Tuesday, April 24, 2018

Movie Review: "Lean on Pete" (2018)

Director: Andrew Haigh
Year: 2017
Rating: R
Running Time: 2 hours, 1 minute

A teenager named Charley gets a job working for a racehorse owner. After a tragedy happens,  Charley learns that his boss is going to sell his favorite horse, Lean on Pete, to a butcher in Mexico, so he decides to steal the horse and head to Wyoming to find his aunt.
Charley with dad. (Image Source)
Just remember kids, when an authority figure tells you to "wait right here" so they can get you some help, your best course of action is always to run away when their back is turned. "Lean on Pete" is written and directed by Andrew Haigh, who is best known for directing the film "45 Years." It is based on the novel of the same name by Willy Vlautin. It stars Charlie Plummer as Charley, a fifteen-year-old boy who lives with his single father (Travis Fimmel), who is Charley's good buddy but is not much of a father figure. They move around a lot and have most recently settled down in Portland, Oregon out of the shadow of the city. With little money coming in, Charley begins working for a racehorse owner named Del (Steve Buscemi). While working there, Charley becomes very attached to an aging quarter-horse named Lean on Pete. In a bad place after a tragedy occurs, Charley learns that Del plans to sell Lean on Pete to a butcher in Mexico. Doing the only possible thing there is left to do, Charley decides to steal the horse and head for Wyoming to find his estranged aunt, who had a falling out with his father many years ago.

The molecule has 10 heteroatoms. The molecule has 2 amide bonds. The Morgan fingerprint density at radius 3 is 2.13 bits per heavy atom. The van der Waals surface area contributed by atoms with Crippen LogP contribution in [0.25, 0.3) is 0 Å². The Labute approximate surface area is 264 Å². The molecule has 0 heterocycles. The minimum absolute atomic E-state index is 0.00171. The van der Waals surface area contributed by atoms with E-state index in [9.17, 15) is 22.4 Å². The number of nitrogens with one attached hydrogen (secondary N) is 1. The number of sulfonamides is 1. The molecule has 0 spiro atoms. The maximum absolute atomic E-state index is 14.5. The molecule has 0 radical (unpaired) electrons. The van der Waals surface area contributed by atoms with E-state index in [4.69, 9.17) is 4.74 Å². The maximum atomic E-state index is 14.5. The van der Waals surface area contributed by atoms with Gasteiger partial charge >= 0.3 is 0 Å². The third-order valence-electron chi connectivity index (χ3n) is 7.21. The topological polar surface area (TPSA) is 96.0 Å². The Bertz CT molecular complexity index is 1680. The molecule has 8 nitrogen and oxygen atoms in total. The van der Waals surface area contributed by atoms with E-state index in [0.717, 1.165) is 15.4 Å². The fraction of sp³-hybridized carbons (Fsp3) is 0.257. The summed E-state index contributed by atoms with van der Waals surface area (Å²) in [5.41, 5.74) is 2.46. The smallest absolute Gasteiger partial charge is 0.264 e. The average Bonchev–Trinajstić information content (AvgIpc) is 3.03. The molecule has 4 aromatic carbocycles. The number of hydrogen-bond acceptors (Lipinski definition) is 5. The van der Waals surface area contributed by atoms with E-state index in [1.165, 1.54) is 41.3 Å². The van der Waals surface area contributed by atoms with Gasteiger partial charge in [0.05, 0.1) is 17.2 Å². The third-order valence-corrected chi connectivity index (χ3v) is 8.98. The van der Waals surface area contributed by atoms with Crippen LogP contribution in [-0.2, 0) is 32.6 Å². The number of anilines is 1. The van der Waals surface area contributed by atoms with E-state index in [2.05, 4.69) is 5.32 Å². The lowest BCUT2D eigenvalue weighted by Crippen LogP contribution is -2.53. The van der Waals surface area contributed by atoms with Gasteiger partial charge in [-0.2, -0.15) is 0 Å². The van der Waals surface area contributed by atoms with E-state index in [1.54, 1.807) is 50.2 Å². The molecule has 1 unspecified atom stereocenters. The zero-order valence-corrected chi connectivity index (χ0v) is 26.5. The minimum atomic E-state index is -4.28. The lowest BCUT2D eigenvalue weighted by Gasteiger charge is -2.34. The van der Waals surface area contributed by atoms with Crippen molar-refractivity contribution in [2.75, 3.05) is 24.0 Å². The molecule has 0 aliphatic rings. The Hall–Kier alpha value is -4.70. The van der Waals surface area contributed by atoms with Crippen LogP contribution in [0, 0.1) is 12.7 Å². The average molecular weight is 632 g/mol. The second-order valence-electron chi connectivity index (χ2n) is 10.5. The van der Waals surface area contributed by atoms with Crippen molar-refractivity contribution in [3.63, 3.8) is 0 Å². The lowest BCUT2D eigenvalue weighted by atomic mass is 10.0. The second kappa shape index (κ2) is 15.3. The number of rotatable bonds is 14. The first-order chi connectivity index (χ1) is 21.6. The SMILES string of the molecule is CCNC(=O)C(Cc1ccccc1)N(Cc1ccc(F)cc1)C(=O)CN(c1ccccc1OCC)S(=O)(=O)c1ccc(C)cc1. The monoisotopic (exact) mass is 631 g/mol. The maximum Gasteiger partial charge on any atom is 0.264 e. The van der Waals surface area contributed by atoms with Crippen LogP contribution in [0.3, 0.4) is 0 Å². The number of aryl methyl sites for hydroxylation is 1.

Charley with Pete. (Image Source)
This is the second film we have seen by Andrew Haigh. Like most independent directors, he seems to specialize in slowly paced human stories. When a character needs to take a long walk from one place to another, most directors will truncate these scenes since we know what's going to happen. Not Andrew Haigh, he shows us the whole damn journey with no cutaways. "Lean on Pete" is the definition of the saying "it's not the destination, it's the journey." Who needs dialogue when we can have silent moments of introspection set against a panoramic and vast prairie landscape that people will mistake for good cinematography? Haigh and cinematographer Magnus Nordenhof Jønck do apply an interesting fly-on-the-wall observational style as some shots are partially or completely obstructed by doorways or large trucks. Sometimes this technique is cool looking because it's not something we see too often in cinema. Other times, this technique can feel coldly observational and almost clinical at times, detached from the characters as if the lens of the camera were being used to study them like scientists rather than experiencing their journey.
Charley with Pete. (Image Source)
As for the story itself, it is a simple character sketch about a teenage boy who goes through some of life's most difficult obstacles. It shows how he deals with and attempts to come through his terrible situation. You could call it coming-of-age, but we didn't see much of a character arc in Charley. He goes through several trials and tribulations, though these situations feel like they are just the story of his whole life and not a character arc. He is a good and decent person from the beginning of the film to the end of it, though he has had to do some not-so-good-and-often-illegal things to make it through the days in an attempt to get to his aunt. Luckily, Charlie Plummer gives a wonderful dramatic performance, so it's not a total loss.
Charley with Bonnie. (Image Source)
"Lean on Pete" is almost a tale of two films. It became less and less interesting as it moved along its runtime, and it even got tedious and laborious towards the end of it. Del and Bonnie (Chloë Sevigny), the most intriguing characters, both vanished by the middle of the film, leaving us with only Charley, Pete, and the passing acres of rural Oregon to fill the time. Towards the end of the film, we found ourselves fidgeting in our seats as it couldn't keep our interest. For a movie with such high critical praise, we once again found ourselves disappointed with this offering. We had more of an emotional reaction from both "Homeward Bound" movies.

My Rating: 6/10
BigJ's Rating: 4.5/10
IMDB's Rating: ~7.4/10
Rotten Tomatoes Rating: 90%
Do we recommend this movie: Meh.

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